This post is by Barbara Friedberg, MBA, MS, who is editor-in-chief of Barbara Friedberg Personal Finance. You can view my post at Faithful with a Few. We shared this topic: “You're homeless/poor, how would you change your situation?”
A BIT ABOUT ME
I confess. I’m a worrier. I think I was born this way. Although I’m determined to be a “glass half full” girl, I always have a “what if” plan.
What if we lose our jobs?
What if the market tanks?
What if we have to lower the price on our “for sale” home (already happened)? What if the house burns down?
You get the idea.
I’ve thought about the “what ifs” of a financial catastrophe and how I would make ends meet. With the proper confluence of events, anyone could become poor. After all, look at the recent tsunami in Japan. In California, earthquake insurance is prohibitively expensive, as is flood insurance in the Midwest. A bad earthquake or flood could cause widespread ruin.
You can plan as much as you want, but, bad stuff happens.
Before I go on with my response, I must give a shout out to two inspirational simplicity figures; Jacob Lund from Early Retirement Extreme and Tom Shadyac the famous movie director of Liar, Liar, Bruce Almighty, and The Nutty Professor (to name a few). Jacob saved most of his income for several years, and left the conventional work force. He lives what might be called an inexpensive minimalist lifestyle.
Shadyac, a wealthy Hollywood figure who previously owned multiple mansions and other trappings of the super rich, drastically changed his lifestyle. After selling all of his multimillion dollar mansions and firing his extensive staff, he now lives in a double wide 1,000 square foot trailer in Hawaii. By Hollywood standards, he is definitely roughing it!
Both men are living the simple life by choice.
These choices aren’t the same as being forced into poverty by situations outside your control. Yet, they illustrate how most of us are living lives with way more than we need.
Although I try to be mindful of waste and excess, I acknowledge that I own and consume lots more than I need!
What if simple living is not your choice, you are just poor? Then what?
Here’s what I would do if I lost it all.
- I’d remember to be grateful for what I already have; my health, friends, and family.
- Short term, I’d sell whatever I could to raise cash; car, furniture, stuff.
- Next, I’d take a room at the YWCA to cut living costs.
- I’d eat as cheaply as possible; beans, rice, peanut butter, and whatever veggies were on sale.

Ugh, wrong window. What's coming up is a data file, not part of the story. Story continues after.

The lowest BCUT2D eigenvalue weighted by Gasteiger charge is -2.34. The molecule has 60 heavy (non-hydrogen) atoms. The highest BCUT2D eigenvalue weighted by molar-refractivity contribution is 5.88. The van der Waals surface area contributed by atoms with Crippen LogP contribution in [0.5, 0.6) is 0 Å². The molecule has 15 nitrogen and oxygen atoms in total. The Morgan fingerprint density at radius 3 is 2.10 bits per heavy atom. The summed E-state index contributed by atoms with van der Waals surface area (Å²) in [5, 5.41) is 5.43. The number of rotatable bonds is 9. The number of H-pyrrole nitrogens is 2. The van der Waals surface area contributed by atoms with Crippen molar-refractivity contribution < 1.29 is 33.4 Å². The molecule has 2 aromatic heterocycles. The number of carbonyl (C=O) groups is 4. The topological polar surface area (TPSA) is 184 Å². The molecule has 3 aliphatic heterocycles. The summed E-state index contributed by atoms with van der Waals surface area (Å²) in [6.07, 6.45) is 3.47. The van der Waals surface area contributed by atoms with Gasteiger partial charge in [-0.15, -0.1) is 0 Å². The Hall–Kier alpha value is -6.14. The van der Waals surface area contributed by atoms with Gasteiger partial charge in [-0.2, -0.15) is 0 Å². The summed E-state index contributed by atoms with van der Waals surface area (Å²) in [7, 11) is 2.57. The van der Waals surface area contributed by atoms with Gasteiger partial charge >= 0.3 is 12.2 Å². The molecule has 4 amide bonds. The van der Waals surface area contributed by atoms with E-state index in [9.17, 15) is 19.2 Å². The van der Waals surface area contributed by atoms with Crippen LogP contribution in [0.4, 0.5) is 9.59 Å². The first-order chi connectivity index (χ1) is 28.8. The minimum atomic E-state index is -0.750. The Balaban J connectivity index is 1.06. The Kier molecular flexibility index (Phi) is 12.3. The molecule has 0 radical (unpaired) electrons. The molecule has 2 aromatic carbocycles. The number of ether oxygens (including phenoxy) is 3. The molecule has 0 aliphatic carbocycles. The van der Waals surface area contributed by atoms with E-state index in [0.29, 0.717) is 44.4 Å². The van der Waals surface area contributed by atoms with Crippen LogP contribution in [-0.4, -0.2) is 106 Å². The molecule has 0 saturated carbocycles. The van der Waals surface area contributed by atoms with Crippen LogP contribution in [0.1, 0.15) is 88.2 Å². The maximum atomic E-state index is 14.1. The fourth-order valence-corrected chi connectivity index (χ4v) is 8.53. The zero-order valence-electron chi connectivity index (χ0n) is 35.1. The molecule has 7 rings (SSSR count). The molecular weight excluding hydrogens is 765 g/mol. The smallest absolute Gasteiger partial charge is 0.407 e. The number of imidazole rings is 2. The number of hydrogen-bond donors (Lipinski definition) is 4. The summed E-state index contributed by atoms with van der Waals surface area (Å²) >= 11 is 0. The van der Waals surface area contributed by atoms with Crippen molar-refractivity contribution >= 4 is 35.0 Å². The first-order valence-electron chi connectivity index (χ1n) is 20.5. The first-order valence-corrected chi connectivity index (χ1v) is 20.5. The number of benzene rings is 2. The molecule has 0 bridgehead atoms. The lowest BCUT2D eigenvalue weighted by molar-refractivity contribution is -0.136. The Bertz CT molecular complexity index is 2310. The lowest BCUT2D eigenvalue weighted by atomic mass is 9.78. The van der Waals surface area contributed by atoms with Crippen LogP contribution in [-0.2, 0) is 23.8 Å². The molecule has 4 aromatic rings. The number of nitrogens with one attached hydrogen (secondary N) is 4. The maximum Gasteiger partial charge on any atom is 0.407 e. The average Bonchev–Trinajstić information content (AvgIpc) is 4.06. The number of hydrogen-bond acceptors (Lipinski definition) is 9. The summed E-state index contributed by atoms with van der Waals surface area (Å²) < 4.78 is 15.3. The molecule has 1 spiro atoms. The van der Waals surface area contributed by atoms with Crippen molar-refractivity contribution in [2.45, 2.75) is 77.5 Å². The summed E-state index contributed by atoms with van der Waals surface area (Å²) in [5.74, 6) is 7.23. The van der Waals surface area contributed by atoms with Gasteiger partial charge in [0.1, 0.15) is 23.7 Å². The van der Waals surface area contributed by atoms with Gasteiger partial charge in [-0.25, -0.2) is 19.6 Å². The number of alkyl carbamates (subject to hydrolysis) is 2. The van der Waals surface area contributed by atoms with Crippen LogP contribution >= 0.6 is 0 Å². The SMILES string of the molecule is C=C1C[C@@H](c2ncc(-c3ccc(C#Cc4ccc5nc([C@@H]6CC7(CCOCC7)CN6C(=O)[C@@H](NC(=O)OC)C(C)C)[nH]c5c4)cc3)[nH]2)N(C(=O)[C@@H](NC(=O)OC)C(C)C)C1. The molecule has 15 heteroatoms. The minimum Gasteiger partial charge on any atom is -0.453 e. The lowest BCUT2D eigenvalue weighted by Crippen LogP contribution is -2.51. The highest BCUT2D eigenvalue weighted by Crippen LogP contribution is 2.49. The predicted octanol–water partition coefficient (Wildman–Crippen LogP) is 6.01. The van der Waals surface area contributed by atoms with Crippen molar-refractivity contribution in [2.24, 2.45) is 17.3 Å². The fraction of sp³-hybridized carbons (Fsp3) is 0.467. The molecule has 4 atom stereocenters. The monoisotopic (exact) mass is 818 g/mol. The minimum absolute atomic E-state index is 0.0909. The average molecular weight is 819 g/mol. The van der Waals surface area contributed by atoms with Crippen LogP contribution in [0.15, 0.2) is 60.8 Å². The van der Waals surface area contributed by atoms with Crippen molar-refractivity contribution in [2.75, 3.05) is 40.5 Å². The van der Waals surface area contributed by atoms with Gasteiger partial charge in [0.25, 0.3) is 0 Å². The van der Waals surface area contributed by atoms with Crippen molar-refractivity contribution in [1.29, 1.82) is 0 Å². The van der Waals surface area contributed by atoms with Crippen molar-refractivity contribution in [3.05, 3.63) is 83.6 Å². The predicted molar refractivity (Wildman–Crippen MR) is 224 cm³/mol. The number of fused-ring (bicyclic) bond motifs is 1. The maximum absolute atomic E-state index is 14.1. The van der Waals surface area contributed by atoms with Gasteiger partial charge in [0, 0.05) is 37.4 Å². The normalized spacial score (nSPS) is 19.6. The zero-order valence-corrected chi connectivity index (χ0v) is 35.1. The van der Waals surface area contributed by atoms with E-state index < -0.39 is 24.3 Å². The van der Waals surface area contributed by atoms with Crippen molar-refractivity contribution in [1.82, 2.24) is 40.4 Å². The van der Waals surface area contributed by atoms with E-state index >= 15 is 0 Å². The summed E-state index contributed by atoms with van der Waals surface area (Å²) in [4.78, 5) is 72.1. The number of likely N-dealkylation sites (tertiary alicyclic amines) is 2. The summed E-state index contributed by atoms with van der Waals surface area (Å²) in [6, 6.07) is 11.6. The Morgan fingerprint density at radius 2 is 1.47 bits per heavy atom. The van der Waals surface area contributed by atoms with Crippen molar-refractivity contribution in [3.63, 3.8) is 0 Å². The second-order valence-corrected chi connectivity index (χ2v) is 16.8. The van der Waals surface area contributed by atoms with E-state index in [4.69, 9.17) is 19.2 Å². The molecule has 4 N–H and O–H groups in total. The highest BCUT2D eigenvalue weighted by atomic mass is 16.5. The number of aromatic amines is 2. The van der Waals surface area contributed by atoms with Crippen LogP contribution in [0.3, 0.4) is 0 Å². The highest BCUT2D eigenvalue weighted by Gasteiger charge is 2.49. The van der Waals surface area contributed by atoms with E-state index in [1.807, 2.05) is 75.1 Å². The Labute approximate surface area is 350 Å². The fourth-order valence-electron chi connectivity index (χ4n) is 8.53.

- I would get a job FAST to bring in money immediately while I looked for a career job. My top employment choices would be Lowe’s, Home Depot, and fast food. Why? I love the hardware/home improvement stores. Fast food is always looking and they pay more than minimum wage.
- When I wasn’t working, I’d relentlessly call, write, and contact anyone who might help me find a career job.
- Every single expense would be cut to the bare bones, no exceptions. Shop for necessities at the dollar stores, haircut at Super Cuts, no new clothes etc.
- Every day I would wake up and problem solve ways to generate cash.
- I would ask my place of worship or other social service agencies for help, if necessary.
This activity was both uplifting and confronting. Having a “worst case scenario” plan makes me feel in control and able to handle anything. I empathize with those in need and even feel a bit guilty for my good fortune. In fact, I frequently feel that I could do more for others.
As Albert Ellis, the great psychologist once said, “Except death, every other problem is at worst, 100% inconvenient.” No matter what the challenge, I try to keep this mindset and maintain a solution oriented attitude.
How would you handle poverty or homelessness?
Photo by BlatantNews.
10 thoughts on “You’re Homeless… Now What?”
Hi Eric, Thanks for publishing my article.
Of course, thanks for swapping
My first priority would be to get a job because it would build my confidence. I would keep my expenses low so I could save money to eventually get out of this situation. That probably means I would take advantage of support services or friends/relatives to help.
I like how start with gratitude for what you have and then work your way through other hurdles!
I would also suggest ‘Pursuit of Happyness’! Deals with the very subject! (No that’s not a typo!)
I am going to look at Tom’s and Jacob’s story. The minimalist lifestyle has become more and more inspirational to me. I know my kids and wife would love Hawaii but I don’t know about the doublewide.
It’s always good to have a backup plan or a just in case plan. Unfortunately, many people had to go through this same thought process when the recession hit.
@Moneycone, I loved that movie! So inspiring!
@Krantcents-I agree, getting a job solves so many problem!
@Latisha-I understand that many folks are not big planners. And if you don’t plan, bad stuff is worse!
Hi Joe, I don’t think Shadyac is living the “minimalist lifestyle” according to normal standards, but more as a contrast with the “hollywood” lifestyle. Living in Hawaii is expensive 🙂
Very interesting job targets of Lowe’s and Home Depot! I like it! Do those stores pay pretty well? I imagine that working at those stores, you would get maybe more opportunity to problem solve by helping customers figure out how to repair things!
I too sometimes worry about “what happens if the market tanks or if the house burns down.” But, I think it just further reaffirms the importance of having appropriate insurance, emergency fund savings, and fixed income assets to help us sleep well at night!
@Jacob-I happen to like hardware type stores, figure they usually need employees and pro bably pay more than min. wage 😉
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